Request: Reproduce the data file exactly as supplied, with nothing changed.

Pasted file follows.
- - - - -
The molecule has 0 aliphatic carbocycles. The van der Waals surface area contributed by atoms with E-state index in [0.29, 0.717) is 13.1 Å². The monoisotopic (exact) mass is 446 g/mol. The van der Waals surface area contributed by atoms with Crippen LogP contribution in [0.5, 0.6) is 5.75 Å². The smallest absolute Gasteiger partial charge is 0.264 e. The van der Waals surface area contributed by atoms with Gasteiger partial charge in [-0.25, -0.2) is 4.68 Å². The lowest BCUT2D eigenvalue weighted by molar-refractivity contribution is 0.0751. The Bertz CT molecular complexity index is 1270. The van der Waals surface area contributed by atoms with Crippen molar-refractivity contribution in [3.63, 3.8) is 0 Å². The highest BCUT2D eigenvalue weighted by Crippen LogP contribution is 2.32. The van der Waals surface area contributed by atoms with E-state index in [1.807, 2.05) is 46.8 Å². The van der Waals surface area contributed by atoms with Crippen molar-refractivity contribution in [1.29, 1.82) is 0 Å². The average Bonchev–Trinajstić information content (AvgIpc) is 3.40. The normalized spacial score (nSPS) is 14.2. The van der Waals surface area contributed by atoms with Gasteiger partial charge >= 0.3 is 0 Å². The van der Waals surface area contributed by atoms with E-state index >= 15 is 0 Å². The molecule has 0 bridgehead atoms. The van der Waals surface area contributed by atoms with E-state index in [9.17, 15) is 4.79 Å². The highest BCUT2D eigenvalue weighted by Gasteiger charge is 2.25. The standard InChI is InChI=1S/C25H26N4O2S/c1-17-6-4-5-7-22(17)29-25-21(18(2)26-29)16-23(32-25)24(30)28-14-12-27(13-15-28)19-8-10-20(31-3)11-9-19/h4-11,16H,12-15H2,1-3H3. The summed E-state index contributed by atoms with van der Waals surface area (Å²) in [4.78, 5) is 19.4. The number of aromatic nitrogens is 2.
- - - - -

The molecule has 0 aliphatic carbocycles. The van der Waals surface area contributed by atoms with E-state index in [0.29, 0.717) is 13.1 Å². The monoisotopic (exact) mass is 446 g/mol. The van der Waals surface area contributed by atoms with Crippen LogP contribution in [0.5, 0.6) is 5.75 Å². The smallest absolute Gasteiger partial charge is 0.264 e. The van der Waals surface area contributed by atoms with Gasteiger partial charge in [-0.25, -0.2) is 4.68 Å². The lowest BCUT2D eigenvalue weighted by molar-refractivity contribution is 0.0751. The Bertz CT molecular complexity index is 1270. The van der Waals surface area contributed by atoms with Crippen molar-refractivity contribution in [3.63, 3.8) is 0 Å². The highest BCUT2D eigenvalue weighted by Crippen LogP contribution is 2.32. The van der Waals surface area contributed by atoms with E-state index in [1.807, 2.05) is 46.8 Å². The van der Waals surface area contributed by atoms with Crippen molar-refractivity contribution in [1.29, 1.82) is 0 Å². The average Bonchev–Trinajstić information content (AvgIpc) is 3.40. The normalized spacial score (nSPS) is 14.2. The van der Waals surface area contributed by atoms with Gasteiger partial charge >= 0.3 is 0 Å². The van der Waals surface area contributed by atoms with E-state index >= 15 is 0 Å². The molecule has 0 bridgehead atoms. The van der Waals surface area contributed by atoms with E-state index in [9.17, 15) is 4.79 Å². The highest BCUT2D eigenvalue weighted by Gasteiger charge is 2.25. The standard InChI is InChI=1S/C25H26N4O2S/c1-17-6-4-5-7-22(17)29-25-21(18(2)26-29)16-23(32-25)24(30)28-14-12-27(13-15-28)19-8-10-20(31-3)11-9-19/h4-11,16H,12-15H2,1-3H3. The summed E-state index contributed by atoms with van der Waals surface area (Å²) in [4.78, 5) is 19.4. The number of aromatic nitrogens is 2.